Which is the difference between subjective and objective knowledge?
This is a well known dichotomy, although its sense remains somewhat vague, close to the layman dualism between opinion and truth. The adoption of a neural viewpoint seems fruitful here, too, in order to better define the question; two different pathways can be outlined, related to one and the other term.
The first pathway is quite ancient. Its origins can be traced back to the development of simple neural aggregates capable of processing incoming sensory input in ways suitable to induce appropriate responses. Soaring of complexity along different evolutionary lines occurred later, with the development of increasingly refined mechanisms - guided by a simple adaptive logic.
Relationships with neural conscious instances could be established - if these latter were present - when the level of complexity had become sufficiently high to make the connection useful. In humans, only the final results of implicit processing attain the conscious level, in intuitive, synthetic form, possibly associated with generated characters named qualia.
Qualia do not exist as such in the external world, and do not add any new information. Their apparent simplicity is often the result of complex processing (like, for instance, the generation of a variety of colours from electromagnetic waves, or of the third dimension from a flat stereogram), with the possible meaning of easing prompt utilization (in the same way as false colors are used to enhance graphic representations) and of connecting with the emotional sphere. Qualia cannot be translated verbally, but can be shared with other individuals, to a certain extent, through empathy.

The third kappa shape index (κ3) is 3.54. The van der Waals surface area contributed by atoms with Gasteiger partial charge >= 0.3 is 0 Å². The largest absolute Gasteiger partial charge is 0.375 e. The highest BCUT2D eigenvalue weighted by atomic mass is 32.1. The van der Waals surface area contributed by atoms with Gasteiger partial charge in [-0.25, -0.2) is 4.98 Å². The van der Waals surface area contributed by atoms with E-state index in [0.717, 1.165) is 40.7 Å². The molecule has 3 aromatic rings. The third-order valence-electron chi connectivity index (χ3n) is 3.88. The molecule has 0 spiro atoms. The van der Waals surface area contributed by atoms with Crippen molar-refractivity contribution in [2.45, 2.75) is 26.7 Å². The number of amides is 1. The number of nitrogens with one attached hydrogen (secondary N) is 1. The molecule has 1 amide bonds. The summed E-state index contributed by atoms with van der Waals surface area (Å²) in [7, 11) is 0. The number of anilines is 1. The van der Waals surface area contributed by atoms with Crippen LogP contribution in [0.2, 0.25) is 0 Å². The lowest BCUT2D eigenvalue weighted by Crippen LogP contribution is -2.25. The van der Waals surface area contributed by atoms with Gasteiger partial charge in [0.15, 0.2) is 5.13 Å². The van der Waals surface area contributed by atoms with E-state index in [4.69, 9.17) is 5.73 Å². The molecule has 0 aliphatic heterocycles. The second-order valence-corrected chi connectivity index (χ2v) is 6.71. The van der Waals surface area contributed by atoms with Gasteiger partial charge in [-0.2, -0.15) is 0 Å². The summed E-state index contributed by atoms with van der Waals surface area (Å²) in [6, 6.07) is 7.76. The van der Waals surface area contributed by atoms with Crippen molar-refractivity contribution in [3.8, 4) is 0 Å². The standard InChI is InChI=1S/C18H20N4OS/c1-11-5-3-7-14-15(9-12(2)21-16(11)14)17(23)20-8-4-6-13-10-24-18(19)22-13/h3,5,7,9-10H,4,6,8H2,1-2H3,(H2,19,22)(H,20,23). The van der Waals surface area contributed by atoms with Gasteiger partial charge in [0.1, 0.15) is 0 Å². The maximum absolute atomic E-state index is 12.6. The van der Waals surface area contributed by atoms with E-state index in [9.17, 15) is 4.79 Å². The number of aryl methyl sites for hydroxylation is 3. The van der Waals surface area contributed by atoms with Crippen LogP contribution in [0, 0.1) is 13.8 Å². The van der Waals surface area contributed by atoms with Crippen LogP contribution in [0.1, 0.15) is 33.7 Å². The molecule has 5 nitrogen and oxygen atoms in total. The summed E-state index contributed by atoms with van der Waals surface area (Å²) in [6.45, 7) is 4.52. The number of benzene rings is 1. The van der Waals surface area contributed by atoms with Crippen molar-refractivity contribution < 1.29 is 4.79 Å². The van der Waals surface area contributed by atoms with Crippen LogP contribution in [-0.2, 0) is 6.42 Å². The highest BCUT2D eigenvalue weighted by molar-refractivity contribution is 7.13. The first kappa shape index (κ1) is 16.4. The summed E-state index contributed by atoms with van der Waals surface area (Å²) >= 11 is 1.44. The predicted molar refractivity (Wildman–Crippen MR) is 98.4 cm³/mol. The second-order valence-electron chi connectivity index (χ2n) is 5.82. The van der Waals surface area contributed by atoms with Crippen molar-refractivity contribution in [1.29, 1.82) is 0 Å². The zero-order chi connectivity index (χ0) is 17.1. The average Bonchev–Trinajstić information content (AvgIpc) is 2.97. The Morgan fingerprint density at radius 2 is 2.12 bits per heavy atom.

The second neural pathway of knowledge, much more recent, is characterized by the development - pragmatistically guided in this case also - of language and abstract/symbolic processing, and is systematically bound to consciousness. In humans, it may be related to the huge development of the cerebral neocortex.
The processing methods involved and the results produced can usually be verbally expressed, thus assuring an efficient communication between individuals and the development of a shared bulk of knowledge. There is no association with qualia. Functionality may be improved by adopting procedures of planned experience, and by utilizing purposely built external instrumentation.
The two pathways are not independent of each other.
The results yielded by the first one may pass under the scrutiny of the second. Corrections may be produced and fed back, and sometimes incorporated in a manner akin to habituation. Conversely, the second pathway relies extensively upon the first, often delegating the processing systems of this latter, and obtaining ready-to-use, though poorly accounted for, results (as occurs in scientific insight, for instance). This indicates that objective knowledge, too, besides its own, endures limits and biases affecting the subjective one, although in ways harder to detect.